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  • Should India Sign the Convention on Supplementary Compensation?

    This paper argues that the CSC does not confer any benefit to India and that it may in fact prove to be detrimental to Indian interests and why it should, therefore, not be signed.

    October 27, 2010

    Thinking about Pakistan's Nuclear Security in Peacetime, Crisis and War

    Thinking about Pakistan's Nuclear Security in Peacetime, Crisis and War

    This essay seeks to collate, sort through, and organise the reams of publicly available information and speculation to provide a systematic assessment of Pakistan’s nuclear security.

    The Nuclear Posture Review: Not a Credible Game-Changer for Nuclear North Korea

    The Nuclear Posture Review (NPR) emphasis two realities, first the challenge of nuclear terrorism and proliferation; and second, it affirms the end of the Cold War rivalries. But the “resetting” of relationship with Moscow had created an enemy vacuum for the U.S. To fill this gap, North Korea has been constructed as an enemy which justifies the continuity of the “nuclear umbrella” in the Northeast Asian region. But as an asymmetrical, surrogate enemy it is actually the pretext to maintain ‘critical bases’ in Northeast Asia which functions as hubs for U.S. global military power projection.

    July 2010

    Iran and the IAEA: Continuing Contentions

    The latest IAEA report dated September 6, 2010 to the Board of Governors, delineating Iran’s compliance or otherwise with the provisions and requirements of the IAEA and UN Security Council (UNSC) resolutions, indicates that contentious issues have not been resolved. As sanctions tighten, the US, China and Russia have urged Iran to fully cooperate with the IAEA.

    September 10, 2010

    India's Response Options to Pakistani Nuclear First Use

    The promise of 'massive' nuclear retaliation may prove inadequate in staying Pakistani nuclear hand in face of Indian offensives. Inflicting 'unacceptable damage' may appear disproportionate to its leadership if in response to lower order nuclear first use. Therefore, nuclear retaliation could well be of quid pro quo or quid pro quo plus levels with damage not amounting to an 'unacceptable' order.

    April 2010

    North Korea's Nuclear Issue: Security Implications for Asia

    The security environment of Asia is threatened by the nuclear weapons development programme by North Korea. Threats of economic sanctions by denying economic aid and resolutions by the UN Security Council to punish Kim Jong-il regime have only reinforced Pyongyang's resolve to pursue its chosen path. Not only the future of the Six-Party Talks seems uncertain, there seems to have little hope to bring the recalcitrant country to the negotiating table.

    April 2010

    If India Tests? The Implications for the Indo-U.S. Civil-Nuclear Deal

    In the event of a test, it’s a safe bet that several factors will play into determining U.S. response. This response will be constrained by the strength of the U.S.-India relationship. Further, due to India's deepening nuclear ties with the rest of the world, any U.S. response may have only a modest impact on India.

    August 26, 2010

    The Civil Nuclear Liability Bill

    This study attempts to put the Bill in some perspective in relation to the Indian energy security, the protection that needs to be afforded to the Indian public in case of a nuclear incident, the advancement of Indian nuclear industry in the global market, taking into account all national and international factors.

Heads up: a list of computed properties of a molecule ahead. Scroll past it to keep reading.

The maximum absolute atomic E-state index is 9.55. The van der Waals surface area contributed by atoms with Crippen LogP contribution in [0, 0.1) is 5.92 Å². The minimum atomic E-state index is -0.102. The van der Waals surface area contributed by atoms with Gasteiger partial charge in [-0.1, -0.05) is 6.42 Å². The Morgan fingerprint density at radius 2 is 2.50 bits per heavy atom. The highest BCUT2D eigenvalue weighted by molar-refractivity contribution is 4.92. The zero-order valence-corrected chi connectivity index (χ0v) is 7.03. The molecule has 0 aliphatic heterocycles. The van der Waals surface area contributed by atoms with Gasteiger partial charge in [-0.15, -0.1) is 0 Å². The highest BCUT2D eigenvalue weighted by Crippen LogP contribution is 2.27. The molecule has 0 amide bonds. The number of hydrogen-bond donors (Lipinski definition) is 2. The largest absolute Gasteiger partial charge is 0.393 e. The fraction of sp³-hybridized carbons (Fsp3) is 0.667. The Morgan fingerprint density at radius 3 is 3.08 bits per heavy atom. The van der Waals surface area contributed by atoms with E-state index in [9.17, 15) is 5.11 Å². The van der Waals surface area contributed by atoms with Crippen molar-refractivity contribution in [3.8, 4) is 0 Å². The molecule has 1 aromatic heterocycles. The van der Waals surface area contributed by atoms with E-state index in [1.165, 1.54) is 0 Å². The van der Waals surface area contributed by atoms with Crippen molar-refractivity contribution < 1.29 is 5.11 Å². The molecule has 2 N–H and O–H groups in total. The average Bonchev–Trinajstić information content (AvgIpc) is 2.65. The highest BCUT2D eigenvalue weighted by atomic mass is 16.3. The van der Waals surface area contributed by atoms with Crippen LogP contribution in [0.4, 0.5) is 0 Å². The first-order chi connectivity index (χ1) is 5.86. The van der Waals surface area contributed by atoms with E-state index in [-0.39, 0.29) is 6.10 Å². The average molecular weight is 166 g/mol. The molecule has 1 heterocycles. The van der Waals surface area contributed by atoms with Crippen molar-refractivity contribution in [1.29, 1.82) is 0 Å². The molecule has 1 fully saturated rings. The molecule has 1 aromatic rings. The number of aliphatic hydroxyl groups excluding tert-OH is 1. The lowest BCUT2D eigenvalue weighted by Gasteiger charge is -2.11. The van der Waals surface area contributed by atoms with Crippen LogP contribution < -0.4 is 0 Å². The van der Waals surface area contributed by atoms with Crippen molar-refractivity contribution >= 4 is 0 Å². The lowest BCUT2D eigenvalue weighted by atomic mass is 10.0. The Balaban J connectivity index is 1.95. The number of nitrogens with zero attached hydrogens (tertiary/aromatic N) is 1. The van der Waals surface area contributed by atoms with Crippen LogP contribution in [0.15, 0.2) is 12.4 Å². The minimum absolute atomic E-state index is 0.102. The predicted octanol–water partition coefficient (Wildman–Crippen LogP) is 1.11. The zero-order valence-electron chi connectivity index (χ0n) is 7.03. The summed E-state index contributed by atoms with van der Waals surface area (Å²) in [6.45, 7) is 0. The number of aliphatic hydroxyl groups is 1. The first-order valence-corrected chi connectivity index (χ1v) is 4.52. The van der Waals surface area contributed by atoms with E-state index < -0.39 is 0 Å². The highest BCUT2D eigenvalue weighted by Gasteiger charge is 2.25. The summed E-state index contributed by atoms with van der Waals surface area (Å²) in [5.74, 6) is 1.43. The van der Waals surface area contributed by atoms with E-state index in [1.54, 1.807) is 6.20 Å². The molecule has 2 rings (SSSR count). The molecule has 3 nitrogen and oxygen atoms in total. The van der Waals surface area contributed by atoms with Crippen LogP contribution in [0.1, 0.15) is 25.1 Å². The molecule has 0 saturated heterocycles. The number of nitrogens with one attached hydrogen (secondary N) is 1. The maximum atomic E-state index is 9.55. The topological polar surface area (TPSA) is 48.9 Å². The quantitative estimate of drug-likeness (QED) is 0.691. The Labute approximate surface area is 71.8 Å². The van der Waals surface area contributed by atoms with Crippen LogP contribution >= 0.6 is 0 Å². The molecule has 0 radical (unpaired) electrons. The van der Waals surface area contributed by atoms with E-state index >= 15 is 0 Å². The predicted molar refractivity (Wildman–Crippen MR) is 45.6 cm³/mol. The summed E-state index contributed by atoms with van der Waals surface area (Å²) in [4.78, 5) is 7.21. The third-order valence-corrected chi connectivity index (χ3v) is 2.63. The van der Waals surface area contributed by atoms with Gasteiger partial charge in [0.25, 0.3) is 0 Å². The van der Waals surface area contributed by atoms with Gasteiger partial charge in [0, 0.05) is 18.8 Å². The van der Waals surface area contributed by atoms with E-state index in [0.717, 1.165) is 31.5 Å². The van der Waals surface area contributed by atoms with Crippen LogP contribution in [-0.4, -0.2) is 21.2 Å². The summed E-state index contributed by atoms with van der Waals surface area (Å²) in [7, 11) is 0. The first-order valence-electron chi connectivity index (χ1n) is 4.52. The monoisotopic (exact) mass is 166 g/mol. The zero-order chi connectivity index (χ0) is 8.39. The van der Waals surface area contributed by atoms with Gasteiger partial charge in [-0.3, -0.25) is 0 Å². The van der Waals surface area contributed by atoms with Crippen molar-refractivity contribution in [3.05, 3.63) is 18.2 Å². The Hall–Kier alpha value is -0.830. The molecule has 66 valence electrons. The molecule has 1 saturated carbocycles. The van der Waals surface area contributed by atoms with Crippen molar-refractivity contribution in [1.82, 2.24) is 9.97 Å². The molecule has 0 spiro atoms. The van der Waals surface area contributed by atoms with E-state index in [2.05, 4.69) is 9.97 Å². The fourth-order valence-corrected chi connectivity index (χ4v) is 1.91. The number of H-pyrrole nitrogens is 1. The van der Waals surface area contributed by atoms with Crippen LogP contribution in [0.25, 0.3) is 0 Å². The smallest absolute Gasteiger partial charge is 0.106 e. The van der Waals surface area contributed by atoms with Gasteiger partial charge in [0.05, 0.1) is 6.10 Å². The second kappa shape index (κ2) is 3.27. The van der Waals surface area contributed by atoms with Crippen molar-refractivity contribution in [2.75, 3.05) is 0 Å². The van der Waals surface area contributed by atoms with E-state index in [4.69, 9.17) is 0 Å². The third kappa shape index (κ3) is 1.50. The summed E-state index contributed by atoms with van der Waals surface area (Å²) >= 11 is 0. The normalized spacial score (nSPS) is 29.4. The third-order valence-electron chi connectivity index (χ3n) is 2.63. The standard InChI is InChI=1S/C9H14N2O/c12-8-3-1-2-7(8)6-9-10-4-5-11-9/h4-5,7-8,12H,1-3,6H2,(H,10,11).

July 23, 2010

    Jens Heinrich asked: Why is nuclear (and conventional) arms control a "non-issue" in the current (and past) talks between India and Pakistan?

    A. Vinod Kumar replies: Nuclear or conventional arms control could figure as a key element in a dialogue only when it amounts to be the most potent point of contention between the two states or when it makes a drastic transformation in the equation. In the case of India and Pakistan where the core political issues are terrorism and Kashmir, quasi-political matters like water-sharing, arms control or nuclear confidence-building measures could only follow a larger political understanding. It could be noted that this point has not been achieved in the Indo-Pak talks. Another factor is the element of stability that is perceivably existent in the nuclear equation of these two countries.

    Though Pakistan had fought a limited war in Kargil and has undertaken a prolonged low-intensity conflict, both under nuclear conditions, and notwithstanding the Western notion of South Asia as a nuclear flashpoint, there were very few opportunities when both countries went the extra mile on nuclear Confidence Building Measures (CBMs) – the two instances being the agreement to abstain from attacking nuclear facilities and giving prior notice of missile tests. While the potential for nuclear or conventional CBMs to dramatically impact this relationship is minimal when the core political issues remain unresolved, such measures could be significant when there is threat of conflict escalation, leading to nuclear brinkmanship. Besides, there are conditions like an Indian push for ballistic missile defences, which could prompt Pakistan to seek countermeasures or push for arms reductions in the region.

    US Sanctions on Iran and their Impact on India

    Will the recent US Treasury sanctions and impending Congress sanctions on Iran influence Indian companies from doing business with the Islamic Republic?

    June 21, 2010